Director Selection Procedures Employed by Saskatchewan Rural School Divisions
By Gordon Dirks

SSTA Research Centre Report #70: 10 pages, $11.

Introduction "Choosing a...director is one of the most important decision that a school board must make. Consequently, they should treat it extremely seriously and take every step that will help to ensure that the decision will be the right one.”
Purpose of Study
Significance of Study
Methodology
Findings
Conclusions

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The SSTA Research Centre grants permission to reproduce up to three copies of each report for personal use. Each copy must acknowledge the author and the SSTA Research Centre as the source. A complete and authorized copy of each report is available from the SSTA Research Centre.
The opinions and recommendations expressed in this report are those of the author and may not be in agreement with SSTA officers or trustees, but are offered as being worthy of consideration by those responsible for making decisions.


Introduction

"Choosing a...director is one of the most important decision that a school board must make. Consequently, they should treat it extremely seriously and take every step that will help to ensure that the decision will be the right one."

As chief executive officer and educational leader, the director of education occupies a role crucial to the welfare of public education. School boards have come to rely heavily on the advice, leadership and management expertise of board employed chief administrators, and consequently, the act of hiring a person to assume the duties of a director should be a matter of utmost concern for public school boards and professional educators alike. (See Appendix 1 for a listing of typical duties assumed by a school board's chief administrator.)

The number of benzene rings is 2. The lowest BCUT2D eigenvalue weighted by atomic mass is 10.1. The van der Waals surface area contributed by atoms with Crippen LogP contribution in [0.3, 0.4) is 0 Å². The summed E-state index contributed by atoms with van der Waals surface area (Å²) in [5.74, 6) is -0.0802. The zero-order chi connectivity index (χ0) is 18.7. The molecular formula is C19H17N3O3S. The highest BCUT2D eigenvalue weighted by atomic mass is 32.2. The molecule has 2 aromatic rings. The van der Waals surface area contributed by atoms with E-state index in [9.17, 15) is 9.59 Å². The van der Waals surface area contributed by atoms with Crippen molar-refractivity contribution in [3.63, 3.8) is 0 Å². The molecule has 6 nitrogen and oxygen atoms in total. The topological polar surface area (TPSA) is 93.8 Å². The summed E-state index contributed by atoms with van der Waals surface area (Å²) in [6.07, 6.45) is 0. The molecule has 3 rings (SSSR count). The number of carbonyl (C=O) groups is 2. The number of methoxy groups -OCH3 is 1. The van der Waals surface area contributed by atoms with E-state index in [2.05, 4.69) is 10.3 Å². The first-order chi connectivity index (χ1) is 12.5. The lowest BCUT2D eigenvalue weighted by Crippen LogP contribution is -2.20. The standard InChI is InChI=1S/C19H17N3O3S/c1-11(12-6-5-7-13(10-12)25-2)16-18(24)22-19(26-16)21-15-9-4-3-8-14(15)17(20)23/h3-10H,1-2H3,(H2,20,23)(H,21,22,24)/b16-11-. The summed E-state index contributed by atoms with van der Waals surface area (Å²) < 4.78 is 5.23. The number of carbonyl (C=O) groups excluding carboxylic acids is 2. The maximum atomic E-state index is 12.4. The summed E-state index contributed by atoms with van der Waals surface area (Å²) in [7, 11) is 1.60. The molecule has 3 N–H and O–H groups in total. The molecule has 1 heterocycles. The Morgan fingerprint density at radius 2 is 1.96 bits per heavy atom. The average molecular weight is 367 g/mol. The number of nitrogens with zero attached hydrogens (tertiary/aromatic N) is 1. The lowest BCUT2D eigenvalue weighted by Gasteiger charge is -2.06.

Since hiring a director of education is one of the most significant actions a school board will take, it is important that Saskatchewan rural boards of education use procedures which will most likely result in the hiring of a superior candidate. Research conducted by Cummings~ and Holder~, however, indicates that, in general, boards are not aware of nor do they follow recommended selection procedures.


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Purpose of the Study

This study was concerned with an investigation of the degree to which Saskatchewan rural school division boards follow recommended director selection procedures. In particular, the study attempted to answer the following two questions.

1. What is the degree of Saskatchewan rural school division board compliance with the director selection procedure recommendations of professional literature?

2. What is the degree of Saskatchewan rural school division board compliance with those director selection procedure recommendations of professional literature judged to be of critical importance be a majority of a panel of Saskatchewan director selection experts?


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Significance of the Study

This study is of particular importance in Saskatchewan because, as Table 1 indicates, during the last decade sixty-two director selections were conducted in rural Saskatchewan. Given this number, it is reasonable to conclude that the quality of education in rural Saskatchewan is and will be to a substantial degree dependent upon whether or not rural boards utilize those selection procedures which will increase the likelihood of making the best possible director selection decisions.


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Methodology

The writer conducted a survey of professional literature and found that selection writers recommend school boards use twenty different director selection procedures when hiring a director of education. (See Appendix 2 for listing of these recommended selection procedures.) These twenty recommendations were then submitted to a panel of Saskatchewan administrators composed of thirteen Regional and Assistant regional superintendents from the Saskatchewan Government Department of Education. The panel was asked to judge which